"Bishop of Chicago."

I answered him that the Bishops of Boston, Buffalo and Detroit, had already advised me to put myself at the head of the French Canadian immigration, in order to direct its tide towards the vast and rich regions of the west. I wrote him that I felt as he did, that it was the best way to prevent my countrymen from falling into the snares laid before them by Protestants, among whom they were scattering themselves. I told him that I would consider it a great honour and privilege to spend the last part of my life in extending the power and influence of our holy Church over the Untied States, and that I would, in June next, pay my respects to him in Chicago, when on my way towards the colony of my countrymen at Bourbonnais Grove. I added that after I should have seen those territories of Illinois and the Mississippi valley, with my own eyes, it would be more easy to give him a definite answer. I ended my letter by saying: "But I respectfully request your lordship to give up the idea of selecting me for your coadjutor, or successor. I have already twice refused to become a bishop. That high dignity is too much above my merits and capacities to be ever accepted by me. I am happy and proud to fight the battles of our holy Church; but let my superiors allow me to continue to remain in her ranks as a simple soldier, to defend her honour and extend her power. I may, then, with the help of God, do some good. But I feel, and know that I would spoil everything, if raised to an elevated position, for which I am not fit."

Without speaking to anybody of the proposition of the Bishop of Chicago, I was preparing to go and see the new field where he wanted me to work, when, in the beginning of May, 1851, I received a very pressing invitation from my Lord Lefebre, Bishop of Detroit, to lecture on temperance to the French Canadians who were, then, forming the majority of the Roman Catholics of that city.

That bishop had taken the place of Bishop Rese, whose public scandals and infamies had covered the whole Catholic Church of America with shame. During the last years he had spent in his diocese, very few weeks had past without his being picked up beastly drunk in the lowest taverns, and even in the streets of Detroit, and dragged, unconscious to his place.

After long and vain efforts to reform him, the Pope and bishops of America had happily succeeded in persuading him to go to Rome, and pay his respects to the so-called vicar of Jesus Christ. This was a snare too skillfully laid to be suspected by the drunken bishop. He had hardly set his feet in Rome when the inquisitors threw him into one of their dungeons, where he remained till the republicans set him at liberty, in 1848, after Pope Pius IX. had fled to Civita Vecchia. In order to blot out from the face of his Church the black spots with which his predecessor had covered it, Bishop Lefebre made the greatest display of zeal for the cause of temperance. As soon as he was inducted, he invited his people to follow his example and enroll themselves under its banners, in a very powerful address on the evils caused by the use of intoxicating drinks. At the end of his eloquent sermon, laying his right hand on the altar, he made a solemn promise never to drink any alcoholic liquors.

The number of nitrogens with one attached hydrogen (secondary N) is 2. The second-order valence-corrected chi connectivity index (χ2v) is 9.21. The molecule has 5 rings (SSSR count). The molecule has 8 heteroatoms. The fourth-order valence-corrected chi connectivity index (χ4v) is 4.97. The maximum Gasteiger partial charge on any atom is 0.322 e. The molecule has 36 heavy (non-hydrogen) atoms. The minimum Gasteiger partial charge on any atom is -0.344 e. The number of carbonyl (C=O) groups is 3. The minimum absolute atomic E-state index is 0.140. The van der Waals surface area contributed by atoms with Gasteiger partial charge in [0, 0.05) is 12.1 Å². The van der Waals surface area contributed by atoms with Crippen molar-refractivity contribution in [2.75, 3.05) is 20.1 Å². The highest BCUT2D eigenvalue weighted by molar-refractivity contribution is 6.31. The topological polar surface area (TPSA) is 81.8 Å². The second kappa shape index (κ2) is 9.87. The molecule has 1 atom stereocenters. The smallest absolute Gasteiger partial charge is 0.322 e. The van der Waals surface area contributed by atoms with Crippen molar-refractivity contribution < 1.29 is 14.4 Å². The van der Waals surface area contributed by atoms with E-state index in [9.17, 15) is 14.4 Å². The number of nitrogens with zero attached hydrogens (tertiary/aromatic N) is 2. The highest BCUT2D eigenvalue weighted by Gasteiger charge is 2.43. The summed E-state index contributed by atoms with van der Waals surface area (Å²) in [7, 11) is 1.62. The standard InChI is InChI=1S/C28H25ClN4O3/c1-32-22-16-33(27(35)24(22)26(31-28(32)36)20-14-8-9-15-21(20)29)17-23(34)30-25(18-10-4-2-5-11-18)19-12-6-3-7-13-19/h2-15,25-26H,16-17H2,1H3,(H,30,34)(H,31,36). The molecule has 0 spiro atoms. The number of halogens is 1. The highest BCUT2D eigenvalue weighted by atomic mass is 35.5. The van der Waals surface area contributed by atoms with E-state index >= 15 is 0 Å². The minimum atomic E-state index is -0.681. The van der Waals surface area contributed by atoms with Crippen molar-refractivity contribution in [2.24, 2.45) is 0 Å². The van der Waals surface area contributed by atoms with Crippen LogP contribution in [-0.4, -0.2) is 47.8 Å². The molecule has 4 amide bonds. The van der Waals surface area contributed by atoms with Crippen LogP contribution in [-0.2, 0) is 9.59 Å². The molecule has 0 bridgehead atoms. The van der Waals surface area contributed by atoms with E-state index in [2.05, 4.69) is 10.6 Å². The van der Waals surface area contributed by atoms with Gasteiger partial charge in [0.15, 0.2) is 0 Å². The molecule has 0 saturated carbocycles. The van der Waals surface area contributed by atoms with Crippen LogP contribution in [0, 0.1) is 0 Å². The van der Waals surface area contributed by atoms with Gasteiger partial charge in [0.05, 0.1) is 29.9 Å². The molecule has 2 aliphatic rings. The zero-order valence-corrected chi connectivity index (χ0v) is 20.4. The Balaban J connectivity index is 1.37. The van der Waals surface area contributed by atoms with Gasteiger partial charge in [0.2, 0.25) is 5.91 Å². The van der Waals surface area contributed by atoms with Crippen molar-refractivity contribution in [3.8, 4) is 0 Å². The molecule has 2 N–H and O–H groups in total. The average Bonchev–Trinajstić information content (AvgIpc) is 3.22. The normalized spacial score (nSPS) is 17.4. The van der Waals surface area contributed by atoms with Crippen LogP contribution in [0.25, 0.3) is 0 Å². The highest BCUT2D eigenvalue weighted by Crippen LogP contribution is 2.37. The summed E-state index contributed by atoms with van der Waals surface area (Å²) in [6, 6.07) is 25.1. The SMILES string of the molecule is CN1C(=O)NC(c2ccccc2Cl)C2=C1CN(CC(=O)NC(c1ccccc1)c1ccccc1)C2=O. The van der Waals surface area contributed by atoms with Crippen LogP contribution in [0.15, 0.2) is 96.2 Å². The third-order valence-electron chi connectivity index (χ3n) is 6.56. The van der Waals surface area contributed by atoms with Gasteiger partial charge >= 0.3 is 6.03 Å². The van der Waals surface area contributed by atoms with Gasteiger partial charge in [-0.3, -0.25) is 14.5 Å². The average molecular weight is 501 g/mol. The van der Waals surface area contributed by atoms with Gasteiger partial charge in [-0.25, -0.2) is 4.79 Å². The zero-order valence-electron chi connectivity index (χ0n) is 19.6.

His telling sermon on temperance, with his solemn and public promise, were published through almost all the papers of that time, and I read it many times to the people with good effect. When, on my way to Illinois, I reached the city of Detroit to give the course of lectures demanded by the bishop, in the first week of June. Though the bishop was absent, I immediately began to preach to an immense audience in the Cathedral. I had agreed to give five lectures, and it was only during the third one that Bishop Lefebre arrived. After paying me great compliments for my zeal and success in the temperance cause, he took me by the hand to his dining-room, and said: "Let us go and refresh ourselves."

I shall never forget my surprise and dismay when I perceived the long dining table, covered with bottles of brandy, wine, beer, ect., prepared for himself and his six or seven priests, who were already around it, joyfully emptying their glasses. My first thought was to express my surprise and indignation, and leave the room in disgust, but by a second and better thought I waited a little to see more of that unexpected spectacle. I accepted the seat offered me by the bishop at his right hand.